Wednesday 12 June 2019

ABA Short List 2019 - Orphan Monster Spy by Matt Killeen

Finally I'm reviewing the last book shortlisted for the Amazing Book Awards. I managed to finish it just in time to get my votes in. 

I was dragging my heels with this one. Not because it isn't brilliantly written and a well thought out plot, because believe me it is. It was mainly due to being hearing about certain content beforehand, which I normally find uncomfortable reading. I don't think I realised how sensitive a reader I was, until reading this. I don't want to spoil it, because I do think this is a really important book to read. However, it covers a period of time and atrocities, which I have to be in the right frame of mind to read. 

This book is set in 1939 in Germany, at the beginning of World War II. Our main character, Sarah, is a young Jewish girl, trying to escape over the border with her mother. Unfortunately things don't go to plan. Sarah finds herself working with an English spy. She is sent to a Nazi elite boarding school, as a spy and has to live by Nazi rules in order to survive and discover the truth about the development of a nuclear weapon. 

From the first chapter, this book is harrowing. I found I couldn't read too much at a time, as it was so upsetting. Extremely pacy and well written, but guaranteed to upset you. 

As the story moved on and Sarah found a place for herself within the Captain's life, I felt more comfortable continuing. Sarah is one of the strongest characters I've ever come across. She just takes ever bit of pain and manages to use it for her own advantage. I really enjoyed the conversations between Sarah and the Captain, as they were a blend of wit and sarcasm, lightening the situations they found themselves in. I love the idea of a teenage spy during the War and I'm really looking forward to seeing what happens next with both of these characters.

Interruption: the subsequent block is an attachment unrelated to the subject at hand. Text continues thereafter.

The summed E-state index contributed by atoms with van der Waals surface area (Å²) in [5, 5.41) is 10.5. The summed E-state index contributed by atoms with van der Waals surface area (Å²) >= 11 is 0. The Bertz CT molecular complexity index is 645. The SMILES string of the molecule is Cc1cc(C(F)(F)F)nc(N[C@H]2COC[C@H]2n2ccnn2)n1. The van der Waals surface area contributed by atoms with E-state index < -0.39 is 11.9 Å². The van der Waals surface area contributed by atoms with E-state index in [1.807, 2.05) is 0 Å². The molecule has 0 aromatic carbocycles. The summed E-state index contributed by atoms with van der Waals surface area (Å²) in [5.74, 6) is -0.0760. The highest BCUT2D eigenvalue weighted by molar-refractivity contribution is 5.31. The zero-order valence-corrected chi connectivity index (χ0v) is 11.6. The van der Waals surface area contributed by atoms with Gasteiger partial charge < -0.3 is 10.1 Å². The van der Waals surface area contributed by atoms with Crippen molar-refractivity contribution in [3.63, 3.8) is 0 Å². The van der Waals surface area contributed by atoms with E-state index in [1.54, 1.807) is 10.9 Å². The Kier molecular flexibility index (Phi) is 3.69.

The story is scattered with German phrasing which I found myself having to look up. I'm hoping that wouldn't put any teenager off from reading it, as it really does add to the feeling of authenticity. 

The ending was a little scarring. Yet again I found myself, having to put it down and read something funny. There are certain situations I just can't read about and this book definitely contained one of them near the end of the book. 

I'm so impressed by how much research has obviously gone into the book to create such an authentic fictional world. There is an excellent section at the back of the book, where the author gives details about the truths behind the fiction. 

I can see why this book has won so many awards though. I think the author has definitely found their place in the historical genre. I think the book leans more towards the older teenage market rather than the younger one and is easily a cross over novel. 

After now reading all five ABA books, I honestly don't think I could tell you who will be in the top three. It will definitely be a close call.  

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